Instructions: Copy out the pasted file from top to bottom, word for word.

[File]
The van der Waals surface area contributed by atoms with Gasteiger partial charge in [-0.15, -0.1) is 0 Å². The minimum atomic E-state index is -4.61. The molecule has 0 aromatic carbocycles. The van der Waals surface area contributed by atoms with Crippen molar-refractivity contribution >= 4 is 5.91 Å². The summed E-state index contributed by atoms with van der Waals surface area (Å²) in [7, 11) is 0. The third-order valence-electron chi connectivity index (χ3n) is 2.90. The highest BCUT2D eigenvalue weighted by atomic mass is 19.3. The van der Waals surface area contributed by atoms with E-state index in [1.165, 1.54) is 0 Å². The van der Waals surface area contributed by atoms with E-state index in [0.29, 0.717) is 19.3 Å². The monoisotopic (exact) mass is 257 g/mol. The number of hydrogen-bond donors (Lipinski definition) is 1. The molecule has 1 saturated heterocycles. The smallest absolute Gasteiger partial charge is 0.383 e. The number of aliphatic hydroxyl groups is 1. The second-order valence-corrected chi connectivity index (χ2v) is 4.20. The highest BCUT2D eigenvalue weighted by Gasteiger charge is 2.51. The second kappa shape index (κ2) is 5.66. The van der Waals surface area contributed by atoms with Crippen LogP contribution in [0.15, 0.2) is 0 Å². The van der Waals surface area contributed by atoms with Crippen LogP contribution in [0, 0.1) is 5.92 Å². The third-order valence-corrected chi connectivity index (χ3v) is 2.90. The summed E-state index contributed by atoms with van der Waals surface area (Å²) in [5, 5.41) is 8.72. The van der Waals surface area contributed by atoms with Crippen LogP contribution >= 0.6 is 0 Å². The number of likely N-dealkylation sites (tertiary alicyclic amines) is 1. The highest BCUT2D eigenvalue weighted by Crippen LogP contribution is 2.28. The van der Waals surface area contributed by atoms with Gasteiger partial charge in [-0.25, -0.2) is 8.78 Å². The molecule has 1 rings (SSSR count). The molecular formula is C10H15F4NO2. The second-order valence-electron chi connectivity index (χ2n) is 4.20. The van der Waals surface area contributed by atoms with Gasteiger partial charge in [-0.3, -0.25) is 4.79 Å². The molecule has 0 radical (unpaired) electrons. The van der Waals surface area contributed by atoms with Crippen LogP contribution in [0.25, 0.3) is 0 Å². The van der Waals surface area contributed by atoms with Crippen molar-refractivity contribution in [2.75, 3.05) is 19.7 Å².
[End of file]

The van der Waals surface area contributed by atoms with Gasteiger partial charge in [-0.15, -0.1) is 0 Å². The minimum atomic E-state index is -4.61. The molecule has 0 aromatic carbocycles. The van der Waals surface area contributed by atoms with Crippen molar-refractivity contribution >= 4 is 5.91 Å². The summed E-state index contributed by atoms with van der Waals surface area (Å²) in [7, 11) is 0. The third-order valence-electron chi connectivity index (χ3n) is 2.90. The highest BCUT2D eigenvalue weighted by atomic mass is 19.3. The van der Waals surface area contributed by atoms with E-state index in [1.165, 1.54) is 0 Å². The van der Waals surface area contributed by atoms with E-state index in [0.29, 0.717) is 19.3 Å². The monoisotopic (exact) mass is 257 g/mol. The number of hydrogen-bond donors (Lipinski definition) is 1. The molecule has 1 saturated heterocycles. The smallest absolute Gasteiger partial charge is 0.383 e. The number of aliphatic hydroxyl groups is 1. The second-order valence-corrected chi connectivity index (χ2v) is 4.20. The highest BCUT2D eigenvalue weighted by Gasteiger charge is 2.51. The second kappa shape index (κ2) is 5.66. The van der Waals surface area contributed by atoms with Crippen LogP contribution in [0.15, 0.2) is 0 Å². The van der Waals surface area contributed by atoms with Crippen LogP contribution in [0, 0.1) is 5.92 Å². The third-order valence-corrected chi connectivity index (χ3v) is 2.90. The summed E-state index contributed by atoms with van der Waals surface area (Å²) in [5, 5.41) is 8.72. The van der Waals surface area contributed by atoms with Crippen LogP contribution >= 0.6 is 0 Å². The number of likely N-dealkylation sites (tertiary alicyclic amines) is 1. The highest BCUT2D eigenvalue weighted by Crippen LogP contribution is 2.28. The van der Waals surface area contributed by atoms with Gasteiger partial charge in [-0.25, -0.2) is 8.78 Å². The molecule has 1 rings (SSSR count). The molecular formula is C10H15F4NO2. The second-order valence-electron chi connectivity index (χ2n) is 4.20. The van der Waals surface area contributed by atoms with Gasteiger partial charge in [-0.3, -0.25) is 4.79 Å². The molecule has 0 radical (unpaired) electrons. The van der Waals surface area contributed by atoms with Crippen LogP contribution in [0.25, 0.3) is 0 Å². The van der Waals surface area contributed by atoms with Crippen molar-refractivity contribution in [2.75, 3.05) is 19.7 Å².